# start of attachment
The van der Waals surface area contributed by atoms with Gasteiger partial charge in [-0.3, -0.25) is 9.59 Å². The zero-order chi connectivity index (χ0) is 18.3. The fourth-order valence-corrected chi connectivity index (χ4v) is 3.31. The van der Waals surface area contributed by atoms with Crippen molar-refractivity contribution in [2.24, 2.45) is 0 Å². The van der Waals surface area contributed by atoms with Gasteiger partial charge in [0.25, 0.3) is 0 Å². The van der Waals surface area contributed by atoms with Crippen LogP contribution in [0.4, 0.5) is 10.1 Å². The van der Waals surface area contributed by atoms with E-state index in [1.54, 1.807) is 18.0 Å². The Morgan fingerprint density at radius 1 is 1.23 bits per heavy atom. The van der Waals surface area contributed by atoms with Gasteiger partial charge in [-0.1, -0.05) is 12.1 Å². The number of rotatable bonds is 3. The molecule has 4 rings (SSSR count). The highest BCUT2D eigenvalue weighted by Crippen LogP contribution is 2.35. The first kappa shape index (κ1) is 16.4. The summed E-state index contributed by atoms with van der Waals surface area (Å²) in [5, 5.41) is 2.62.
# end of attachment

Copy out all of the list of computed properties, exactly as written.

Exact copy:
The van der Waals surface area contributed by atoms with Gasteiger partial charge in [-0.3, -0.25) is 9.59 Å². The zero-order chi connectivity index (χ0) is 18.3. The fourth-order valence-corrected chi connectivity index (χ4v) is 3.31. The van der Waals surface area contributed by atoms with Crippen molar-refractivity contribution in [2.24, 2.45) is 0 Å². The van der Waals surface area contributed by atoms with Gasteiger partial charge in [0.25, 0.3) is 0 Å². The van der Waals surface area contributed by atoms with Crippen LogP contribution in [0.4, 0.5) is 10.1 Å². The van der Waals surface area contributed by atoms with E-state index in [1.54, 1.807) is 18.0 Å². The Morgan fingerprint density at radius 1 is 1.23 bits per heavy atom. The van der Waals surface area contributed by atoms with Gasteiger partial charge in [-0.1, -0.05) is 12.1 Å². The number of rotatable bonds is 3. The molecule has 4 rings (SSSR count). The highest BCUT2D eigenvalue weighted by Crippen LogP contribution is 2.35. The first kappa shape index (κ1) is 16.4. The summed E-state index contributed by atoms with van der Waals surface area (Å²) in [5, 5.41) is 2.62.